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Ayanna Wilks wanted a safe space as a reprieve to the harsh realities of what’s happening in society — through discussions over books with her friends.
A PR director at Wilhemena by day, Wilks launched her own book club called TheBrowniesPresent: Book Club in 2016 with friend and business partner, Brianna Agyemang. It started as a way to get together in a unique way, with some of her closest girlfriends in New York City.
Since its founding, #TheBrowniesPresent: Book Club has become a place for black women to support other black women. Each month, they select from a range of black authors, including James Baldwin, Ta-Nehisi Coates, Luvvie Ajayi, Roxane Gay and Marc Lamont Hill.
“I started researching book clubs because I was interested in joining one since I had a bit of free time over the winter break,” said Wilks. “Unfortunately I didn’t find any local chapters that were appealing or taking new members so I decided to create a new club. When my business partner, Brianna Agyemang and I started curating events under our ‘Brownie Agency’ platform, it only made sense to relaunch the book club under the umbrella of our LLC. Thus became ‘TheBrowniesPresent: Book Club.’ It’s synonymous with what we stand for which is basically providing culture, good vibes, and #BlackGirlMagic.”
Courtesy Of The Brownies Book Club
That first meeting was transformative for Wilks and the other women in attendance. Over time, it became a form of self-care — a necessity in order to survive the daily grind of New York City life. She shares, “What’s great about book club is that we all hold each other accountable.”
The book club sisterhood circle was formed.
“It’s hard sometimes to keep up with meetings because we all have busy schedules, but it’s a beautiful thing that everyone is so engaged. There were so many people who stayed on top of me to make sure we kept it going. The support from each other is the heart of our club. We all take turns hosting meetings because it really is a group effort.”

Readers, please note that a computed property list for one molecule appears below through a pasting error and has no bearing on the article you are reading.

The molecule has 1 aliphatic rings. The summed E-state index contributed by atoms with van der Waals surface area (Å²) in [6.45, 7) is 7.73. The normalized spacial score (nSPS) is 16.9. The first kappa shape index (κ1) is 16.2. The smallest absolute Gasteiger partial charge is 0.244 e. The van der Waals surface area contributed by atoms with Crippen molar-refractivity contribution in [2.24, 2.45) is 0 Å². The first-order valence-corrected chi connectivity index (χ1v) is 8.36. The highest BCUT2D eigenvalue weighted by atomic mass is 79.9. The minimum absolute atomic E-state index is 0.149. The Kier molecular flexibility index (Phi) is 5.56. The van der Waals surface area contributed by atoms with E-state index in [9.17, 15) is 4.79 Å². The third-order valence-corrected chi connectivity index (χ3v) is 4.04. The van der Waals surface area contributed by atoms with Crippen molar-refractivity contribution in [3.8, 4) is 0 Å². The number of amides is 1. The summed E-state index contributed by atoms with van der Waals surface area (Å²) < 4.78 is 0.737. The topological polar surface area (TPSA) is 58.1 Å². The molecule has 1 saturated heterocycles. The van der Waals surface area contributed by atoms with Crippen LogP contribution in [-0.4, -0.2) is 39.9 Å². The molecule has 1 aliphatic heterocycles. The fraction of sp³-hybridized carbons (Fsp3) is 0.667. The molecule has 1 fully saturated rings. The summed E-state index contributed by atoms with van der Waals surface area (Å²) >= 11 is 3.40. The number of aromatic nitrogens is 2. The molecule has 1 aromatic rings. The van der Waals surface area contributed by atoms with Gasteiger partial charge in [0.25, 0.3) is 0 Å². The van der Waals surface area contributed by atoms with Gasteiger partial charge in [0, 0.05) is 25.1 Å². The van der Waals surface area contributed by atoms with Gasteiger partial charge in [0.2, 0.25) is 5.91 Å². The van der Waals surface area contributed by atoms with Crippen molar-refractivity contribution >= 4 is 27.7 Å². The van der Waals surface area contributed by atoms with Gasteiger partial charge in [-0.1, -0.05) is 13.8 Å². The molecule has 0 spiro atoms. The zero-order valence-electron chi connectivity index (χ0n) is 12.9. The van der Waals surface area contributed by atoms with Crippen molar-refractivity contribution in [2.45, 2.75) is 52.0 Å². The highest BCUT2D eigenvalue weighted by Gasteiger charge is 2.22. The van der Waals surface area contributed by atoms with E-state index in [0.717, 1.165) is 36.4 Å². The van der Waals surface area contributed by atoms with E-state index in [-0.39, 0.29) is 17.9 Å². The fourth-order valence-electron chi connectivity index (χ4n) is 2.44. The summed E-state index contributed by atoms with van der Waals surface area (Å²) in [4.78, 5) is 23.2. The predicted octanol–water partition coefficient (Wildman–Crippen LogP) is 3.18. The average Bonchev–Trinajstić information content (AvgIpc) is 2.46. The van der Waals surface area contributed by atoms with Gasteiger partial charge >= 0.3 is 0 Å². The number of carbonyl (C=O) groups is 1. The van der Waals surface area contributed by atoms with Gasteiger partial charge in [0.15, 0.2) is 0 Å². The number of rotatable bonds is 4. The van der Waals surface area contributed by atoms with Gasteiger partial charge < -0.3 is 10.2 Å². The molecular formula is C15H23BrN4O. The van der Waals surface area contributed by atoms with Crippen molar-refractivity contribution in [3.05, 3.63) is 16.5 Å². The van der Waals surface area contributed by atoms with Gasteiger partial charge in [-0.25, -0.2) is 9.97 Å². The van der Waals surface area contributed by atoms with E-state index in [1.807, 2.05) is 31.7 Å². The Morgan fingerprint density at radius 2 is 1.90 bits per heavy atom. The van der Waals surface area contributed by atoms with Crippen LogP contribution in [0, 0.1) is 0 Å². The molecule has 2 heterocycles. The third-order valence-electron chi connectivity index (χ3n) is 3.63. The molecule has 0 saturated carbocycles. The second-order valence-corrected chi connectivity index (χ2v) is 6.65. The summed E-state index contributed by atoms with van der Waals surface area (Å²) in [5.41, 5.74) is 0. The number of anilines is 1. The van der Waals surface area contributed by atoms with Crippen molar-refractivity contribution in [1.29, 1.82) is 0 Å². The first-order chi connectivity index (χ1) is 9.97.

Having a book club specifically for black women creates not just community but a chance to discuss literature from that perspective and lived experience. The ‘Brownies’ book club has provided each of the ladies with an opportunity to not just discuss the complexities of being a black woman in America, but also as a forum for open-hearted discussions on everything from relationships to career.
“We talk about so many different things in a book club,” Wilks explains. “Relevant to the literature and outside of it. It’s nice to have a safe space to discuss real issues we are all going through but also to encourage each other. At the last meeting, we all shared our own personal affirmations and that was great to hear what helps motivate each individual person.”
Courtesy Of The Brownies Book Club
Over a dozen women gather together each month, often rotating homes, in order to discuss the book pick.
“It’s a great way for everyone to connect in one place outside of the workplace,” says Wilks. “I work in the entertainment and fashion industries so I have a lot of relationships in all areas and I love connecting people. I think it’s great for everyone to mix and mingle whether they know each other or not.”
As the saying goes, your vibe attracts your tribe. And for Wilks, she’s attracted an extremely dope tribe of women all ranging from a variety of industries: from entertainment to fashion, to radio and more. “As Black women, I think it’s so important to have a power circle,” says Wilks. “You never know what can come of it and there’s room for all of us to collaborate and grow.”